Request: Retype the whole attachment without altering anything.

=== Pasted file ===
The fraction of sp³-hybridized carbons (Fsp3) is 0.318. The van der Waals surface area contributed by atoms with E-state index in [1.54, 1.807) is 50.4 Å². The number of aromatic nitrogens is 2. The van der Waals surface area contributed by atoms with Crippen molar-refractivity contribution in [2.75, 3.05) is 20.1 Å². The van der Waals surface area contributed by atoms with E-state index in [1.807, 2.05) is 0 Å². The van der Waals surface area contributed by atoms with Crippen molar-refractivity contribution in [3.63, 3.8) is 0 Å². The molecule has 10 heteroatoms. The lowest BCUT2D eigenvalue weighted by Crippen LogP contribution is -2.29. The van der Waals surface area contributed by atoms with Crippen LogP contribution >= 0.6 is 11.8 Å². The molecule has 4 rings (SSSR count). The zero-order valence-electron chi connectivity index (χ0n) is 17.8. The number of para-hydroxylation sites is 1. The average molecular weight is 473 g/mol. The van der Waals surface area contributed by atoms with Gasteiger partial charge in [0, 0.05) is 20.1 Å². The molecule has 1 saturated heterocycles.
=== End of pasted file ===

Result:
The fraction of sp³-hybridized carbons (Fsp3) is 0.318. The van der Waals surface area contributed by atoms with E-state index in [1.54, 1.807) is 50.4 Å². The number of aromatic nitrogens is 2. The van der Waals surface area contributed by atoms with Crippen molar-refractivity contribution in [2.75, 3.05) is 20.1 Å². The van der Waals surface area contributed by atoms with E-state index in [1.807, 2.05) is 0 Å². The van der Waals surface area contributed by atoms with Crippen molar-refractivity contribution in [3.63, 3.8) is 0 Å². The molecule has 10 heteroatoms. The lowest BCUT2D eigenvalue weighted by Crippen LogP contribution is -2.29. The van der Waals surface area contributed by atoms with Crippen LogP contribution >= 0.6 is 11.8 Å². The molecule has 4 rings (SSSR count). The zero-order valence-electron chi connectivity index (χ0n) is 17.8. The number of para-hydroxylation sites is 1. The average molecular weight is 473 g/mol. The van der Waals surface area contributed by atoms with Gasteiger partial charge in [0, 0.05) is 20.1 Å². The molecule has 1 saturated heterocycles.